In or out? As the EU referendum looms, it’s time to decide...
After months of campaigning, there is now less than a week to go until voters will have their say on whether or not the United Kingdom should remain a member of the European Union.
It’s a subject which has dominated the letters page of this paper for weeks, with readers passionately stating the case for both sides of the argument.
The referendum vote will take place on Thursday, June 23.
It has been frequently described as a once-in-a-lifetime opportunity for people to have a say on the future direction of the country – and polls published last week suggested the vote was too close to call.
British, Irish and Commonwealth citizens over 18 who are resident in the UK are eligible to vote, along with UK nationals living abroad who have been on the electoral register in the UK in the past 15 years.
In this special feature, we ask the five Members of Parliament whose constituencies fall in the Mercury’s circulation area to explain how they intend to vote in the EU referendum and why.
IN – Nick Boles, Conservative MP for Grantham and Stamford
Next Thursday the British people come to a fork in the road. If they vote to Remain in the EU, businesses will start investing again, creating new jobs and offering working people the prospect of sustained growth in wages. The government will be able to deliver the extra money which the NHS needs, meet our promises to protect pensions and carry on creating 3 million new apprenticeships. We will be able to look forward with confidence and optimism. If we vote to Leave, any joy at the prospect of disentangling ourselves from Brussels will quickly be replaced by anxiety and retrenchment. The uncertainty over our future trading relationships will cause an economic shock and punch a hole in the public finances which will have to be filled by tax increases or further cuts. For the sake of all those who depend on a strong economy I hope you will vote to Remain.
IN - Sir Alan Duncan, Conservative MP for Rutland and Melton
I believe Britain should remain in the EU to ensure we do not lose the economic advantages we currently have.
Our membership brings real benefits such as access to the single market and the ability to travel easily and cheaply for work and leisure, but we are being asked by the Leave campaign to throw those advantages away without a plan for the future. They want us to take a leap into the dark without any idea of where we will land.
They tell us we should ‘take control’, but all they really have to offer is fake control: either we would be outside the single market at huge economic cost, or we would be trying to trade with it without the ability to influence its future direction. A vote to Remain allows us to keep the economic advantages and the political clout to shape the future of the EU.
A vote to leave would see us lose both.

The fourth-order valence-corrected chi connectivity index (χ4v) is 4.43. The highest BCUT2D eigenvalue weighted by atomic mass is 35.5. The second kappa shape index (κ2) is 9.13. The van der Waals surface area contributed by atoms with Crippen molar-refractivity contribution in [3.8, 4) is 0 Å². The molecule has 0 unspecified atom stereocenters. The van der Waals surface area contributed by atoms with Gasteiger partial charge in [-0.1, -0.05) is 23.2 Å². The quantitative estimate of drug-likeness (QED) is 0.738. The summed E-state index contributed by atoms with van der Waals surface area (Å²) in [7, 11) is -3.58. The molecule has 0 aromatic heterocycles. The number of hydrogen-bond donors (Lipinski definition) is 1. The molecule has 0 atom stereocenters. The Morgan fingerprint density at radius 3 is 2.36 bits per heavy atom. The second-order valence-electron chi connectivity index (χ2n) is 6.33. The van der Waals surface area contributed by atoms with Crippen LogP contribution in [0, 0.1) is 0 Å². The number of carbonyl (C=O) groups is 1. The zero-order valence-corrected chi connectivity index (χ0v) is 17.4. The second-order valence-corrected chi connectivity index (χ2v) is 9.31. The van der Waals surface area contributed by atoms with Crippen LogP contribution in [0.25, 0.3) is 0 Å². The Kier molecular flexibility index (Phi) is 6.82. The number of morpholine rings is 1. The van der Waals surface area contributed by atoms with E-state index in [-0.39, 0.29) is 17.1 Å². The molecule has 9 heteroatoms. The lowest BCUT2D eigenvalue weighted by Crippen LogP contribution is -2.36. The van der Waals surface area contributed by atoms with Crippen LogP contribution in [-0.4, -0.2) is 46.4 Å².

OUT - John Hayes, Conservative MP for South Holland and The Deepings
Power should be closely associated with its effect; laws made by those the people choose to represent them.
Now, too often, decisions are made for us by unelected Eurocrats, foreign judges and politicians who we neither know, nor hold to account.
So, the coming referendum is about who decides for our country and how we check their power.
Giving far more money to the EU than we get back, our national priorities are often ignored and the EU stops us deciding who and how many immigrants arrive here.
In 1973 we thought we joined a trading bloc, but over time the EU’s become more bureaucratic, less accountable, and -with the Euro crisis and migrant influx- more chaotic.
It’s time to take control of our country’s future, to look beyond the ghosts of Europe’s past to a brighter wider world.
June 23rd is Britain’s last chance for a new start. A chance to honour our birthright and shape our national destiny.
OUT - Tom Pursglove, Conservative MP for Corby and East Northamptonshire
The Mercury asked Tom Pursglove MP to contribute to this feature, but he failed to do so.
However, as a founder member of the Grassroots Out campaign, it is clear he wants the United Kingdom to leave the EU.
Grassroots Out, or GO for short, is made up of politicians and supporters from across the political spectrum, with a single aim: to get the United Kingdom out of the European Union.
GO says it brings together existing ‘leave’ campaigns and gets them to work as one in local areas. The organisation says on its website that it unites people from all political parties, and none, into one effective anti-EU ground campaign, which is working towards winning the referendum, “door by door, vote by vote”.
In an article published in The Daily Telegraph earlier this year, Mr Pursglove, former Labour minister Kate Hoey and Ukip leader Nigel Farage wrote the EU referendum vote “represents a once-in-a-lifetime opportunity for the UK to throw off the shackles of EU membership and stand proud again in the world”.
IN - Shailesh Vara, Conservative MP for North West Cambridgeshire
My decision to vote to stay in the European Union has not been an easy one.
After much thought, I believe that on balance it is in Britain’s best interests to remain in the EU.
Staying in means our businesses continuing to have access to a free trade area of 500 million people, helping to protect three million British jobs linked to exports to other EU countries.
It also means lower prices and greater financial security for British families. And there will be greater security as we continue to work closely with our counterparts in the fight against crime and terrorism.
We will also benefit from the deal struck by the Prime Minister giving Britain Special Status.
There will be restrictions on EU migrants and their ability to claim benefits.
We will never join the Euro, never be part of a European army and Treaty references to “ever closer union” will not apply to Britain.
Finally though, this is a vote by the people of Britain in which everyone has an equal say.